Things have slowed down a bit since then.
His prominence in local life has led to a number of approaches with offers of a political role, most recently to run as a candidate for elected mayor of the West Midlands. "It is very flattering and I feel I could provide some sensible input into the role. But I'm not a good committee man, I don't do long meetings and these public roles all involve a lot of that. There's a lot of bureaucracy and that's not for me."
Happily married to wife Diane for the last 27 years, they live in a large, Georgian house in a Worcestershire village, where Bob has become an enthusiastic gardener. Their son, Guy, aged 24, works in London 'in the dark arts of political lobbying', says Bob, while daughter Claudia, aged 22, is just finishing her film studies course at university.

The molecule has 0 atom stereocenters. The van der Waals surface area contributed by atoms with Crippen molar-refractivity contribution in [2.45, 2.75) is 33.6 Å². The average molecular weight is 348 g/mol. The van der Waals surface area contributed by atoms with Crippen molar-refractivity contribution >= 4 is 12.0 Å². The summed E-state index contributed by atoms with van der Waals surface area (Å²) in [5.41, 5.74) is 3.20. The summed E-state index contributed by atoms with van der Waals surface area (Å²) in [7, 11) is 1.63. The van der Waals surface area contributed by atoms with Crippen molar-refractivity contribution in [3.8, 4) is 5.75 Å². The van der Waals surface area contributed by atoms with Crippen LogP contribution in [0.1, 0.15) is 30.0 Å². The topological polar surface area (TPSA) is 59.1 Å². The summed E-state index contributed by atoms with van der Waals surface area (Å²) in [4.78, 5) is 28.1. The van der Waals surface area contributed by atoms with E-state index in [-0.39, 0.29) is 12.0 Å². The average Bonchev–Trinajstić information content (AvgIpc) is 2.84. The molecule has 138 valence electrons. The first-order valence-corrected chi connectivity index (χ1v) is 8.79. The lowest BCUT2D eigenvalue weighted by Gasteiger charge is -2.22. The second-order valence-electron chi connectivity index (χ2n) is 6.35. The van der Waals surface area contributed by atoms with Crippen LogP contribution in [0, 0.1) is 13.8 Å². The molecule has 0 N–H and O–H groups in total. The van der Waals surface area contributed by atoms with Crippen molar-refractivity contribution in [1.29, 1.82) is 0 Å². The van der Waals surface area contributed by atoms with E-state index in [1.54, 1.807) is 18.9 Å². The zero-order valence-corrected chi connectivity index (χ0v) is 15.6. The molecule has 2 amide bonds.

While his time on screen is now down to three slots a week, Bob is keeping busy. "I walk the dog and spend a great deal of time gardening, I am president of the Birmingham Press Club and work for a couple of charities. I don't seem to have a minute spare during the day, I always seem to be doing something."
But that doesn't include a lot of watching television. He may be famous for appearing on the screen, but much modern TV holds little interest. "I watch University Challenge to test my brain, but modern celebrity culture doesn't do anything for me at all. Facebook and Twitter leave me cold."
And over his time he has seen a lot of changes in what is permissable on TV. "A lot of stuff years ago would be unsuitable now, in this day and age, but in years to come will they look at what we broadcast now and say: 'Dear oh dear, did we really put up with that'?"
Perhaps the secret of Bob's success is his consistency. "I had a granny in Wolverhampton and that is who I am talking to really, every time I go on. I don't want to offend her, but I want her to understand what is going on in the world. I want her to think I am reliable."
By Simon Penfold